The speculation has been that these expenditures, quietly placed in legislation during the still of the night, are inevitably self serving and wasteful. The Governor's accident, rather than distracting from this debate, might actually shed a little light on the subject.
Governor Corzine might owe his life tothe quick evacuation to the trauma center at Cooper Hospital. Cooper has long possessed a quality emergency unit that was the rival of its North Jersey counterparts. What it didn't posses was a modern helicopter landing facility that could get patients efficiently from the site of an accident to an operating table.
It was a vulnerability that wasn't fair to the people of South Jersey. Neither the bureaucracy in Trenton or Washington responded. What did work was the political system.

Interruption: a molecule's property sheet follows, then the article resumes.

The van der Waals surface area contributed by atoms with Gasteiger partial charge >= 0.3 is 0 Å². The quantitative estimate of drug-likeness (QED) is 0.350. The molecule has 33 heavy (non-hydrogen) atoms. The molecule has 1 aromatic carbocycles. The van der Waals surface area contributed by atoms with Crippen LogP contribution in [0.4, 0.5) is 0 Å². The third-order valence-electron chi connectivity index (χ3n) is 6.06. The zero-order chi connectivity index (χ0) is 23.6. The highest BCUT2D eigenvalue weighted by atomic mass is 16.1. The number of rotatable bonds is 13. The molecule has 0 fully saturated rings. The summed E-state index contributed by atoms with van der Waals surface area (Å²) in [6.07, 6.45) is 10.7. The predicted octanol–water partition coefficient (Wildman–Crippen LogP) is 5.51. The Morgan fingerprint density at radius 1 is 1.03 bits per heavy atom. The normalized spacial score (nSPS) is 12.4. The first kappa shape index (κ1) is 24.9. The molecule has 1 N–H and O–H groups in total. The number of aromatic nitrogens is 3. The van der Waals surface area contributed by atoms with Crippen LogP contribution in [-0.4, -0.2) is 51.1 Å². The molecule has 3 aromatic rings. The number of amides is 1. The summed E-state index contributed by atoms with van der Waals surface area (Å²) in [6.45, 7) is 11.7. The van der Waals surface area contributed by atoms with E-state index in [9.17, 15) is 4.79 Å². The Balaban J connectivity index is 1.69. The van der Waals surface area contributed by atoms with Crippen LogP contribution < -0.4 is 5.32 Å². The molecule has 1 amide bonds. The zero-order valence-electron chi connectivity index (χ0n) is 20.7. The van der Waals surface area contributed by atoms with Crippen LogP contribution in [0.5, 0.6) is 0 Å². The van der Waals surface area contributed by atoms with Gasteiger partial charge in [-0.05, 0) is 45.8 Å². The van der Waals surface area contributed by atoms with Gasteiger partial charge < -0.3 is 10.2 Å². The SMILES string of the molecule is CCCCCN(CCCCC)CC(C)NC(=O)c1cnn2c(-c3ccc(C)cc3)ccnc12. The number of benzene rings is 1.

One night I approached Senator Byrd, chairman of the Senate Appropriations Committee, with a request.The President's Budgethad ignored requests to strengthen emergency evacuation in southern New Jersey by replacing the inadequate helicopterlanding pad at Cooper Hospital.The item was too small to gather legislative support. I needed him to insert a line item in an appropriation bill.
The result was the construction of a new emergency landing site at Cooper Hospital. A more immediate resultwas the rapid response to the Governor's accident. The larger point is that neither legislative leaders nor the appointed bureaucracy are always the best allocators of resources. What sometimesworks best is individual legislators responding to requests from constituents.
What makes this such a great example isthat only one person ever called to ask for the new helicopter pad. It was George Norcross.